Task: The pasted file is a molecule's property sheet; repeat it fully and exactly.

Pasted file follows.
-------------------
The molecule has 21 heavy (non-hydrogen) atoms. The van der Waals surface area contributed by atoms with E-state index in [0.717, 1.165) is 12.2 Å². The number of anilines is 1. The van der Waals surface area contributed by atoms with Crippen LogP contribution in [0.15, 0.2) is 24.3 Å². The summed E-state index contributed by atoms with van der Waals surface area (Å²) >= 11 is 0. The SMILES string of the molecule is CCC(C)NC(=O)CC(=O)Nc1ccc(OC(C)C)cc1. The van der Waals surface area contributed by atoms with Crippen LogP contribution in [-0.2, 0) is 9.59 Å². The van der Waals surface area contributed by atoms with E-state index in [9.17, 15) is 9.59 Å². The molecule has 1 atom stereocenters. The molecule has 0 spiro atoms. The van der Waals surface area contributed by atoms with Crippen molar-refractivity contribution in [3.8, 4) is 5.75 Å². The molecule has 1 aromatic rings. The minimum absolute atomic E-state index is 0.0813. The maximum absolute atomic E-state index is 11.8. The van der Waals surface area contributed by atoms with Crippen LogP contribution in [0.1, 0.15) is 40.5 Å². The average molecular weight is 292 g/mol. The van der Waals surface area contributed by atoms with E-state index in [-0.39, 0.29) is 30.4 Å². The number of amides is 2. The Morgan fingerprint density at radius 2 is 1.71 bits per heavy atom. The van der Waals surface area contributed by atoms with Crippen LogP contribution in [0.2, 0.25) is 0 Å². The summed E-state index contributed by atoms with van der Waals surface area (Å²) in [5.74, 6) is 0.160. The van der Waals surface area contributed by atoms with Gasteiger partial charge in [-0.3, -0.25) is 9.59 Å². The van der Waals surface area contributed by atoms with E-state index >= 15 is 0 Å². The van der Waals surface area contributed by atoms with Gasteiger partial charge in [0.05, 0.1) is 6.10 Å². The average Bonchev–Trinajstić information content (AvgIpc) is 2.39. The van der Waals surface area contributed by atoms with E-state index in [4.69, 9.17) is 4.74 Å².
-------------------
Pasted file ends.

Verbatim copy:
The molecule has 21 heavy (non-hydrogen) atoms. The van der Waals surface area contributed by atoms with E-state index in [0.717, 1.165) is 12.2 Å². The number of anilines is 1. The van der Waals surface area contributed by atoms with Crippen LogP contribution in [0.15, 0.2) is 24.3 Å². The summed E-state index contributed by atoms with van der Waals surface area (Å²) >= 11 is 0. The SMILES string of the molecule is CCC(C)NC(=O)CC(=O)Nc1ccc(OC(C)C)cc1. The van der Waals surface area contributed by atoms with Crippen LogP contribution in [-0.2, 0) is 9.59 Å². The van der Waals surface area contributed by atoms with E-state index in [9.17, 15) is 9.59 Å². The molecule has 1 atom stereocenters. The molecule has 0 spiro atoms. The van der Waals surface area contributed by atoms with Crippen molar-refractivity contribution in [3.8, 4) is 5.75 Å². The molecule has 1 aromatic rings. The minimum absolute atomic E-state index is 0.0813. The maximum absolute atomic E-state index is 11.8. The van der Waals surface area contributed by atoms with Crippen LogP contribution in [0.1, 0.15) is 40.5 Å². The average molecular weight is 292 g/mol. The van der Waals surface area contributed by atoms with E-state index in [-0.39, 0.29) is 30.4 Å². The number of amides is 2. The Morgan fingerprint density at radius 2 is 1.71 bits per heavy atom. The van der Waals surface area contributed by atoms with Crippen LogP contribution in [0.2, 0.25) is 0 Å². The summed E-state index contributed by atoms with van der Waals surface area (Å²) in [5.74, 6) is 0.160. The van der Waals surface area contributed by atoms with Gasteiger partial charge in [-0.3, -0.25) is 9.59 Å². The van der Waals surface area contributed by atoms with E-state index >= 15 is 0 Å². The van der Waals surface area contributed by atoms with Gasteiger partial charge in [0.05, 0.1) is 6.10 Å². The average Bonchev–Trinajstić information content (AvgIpc) is 2.39. The van der Waals surface area contributed by atoms with E-state index in [4.69, 9.17) is 4.74 Å².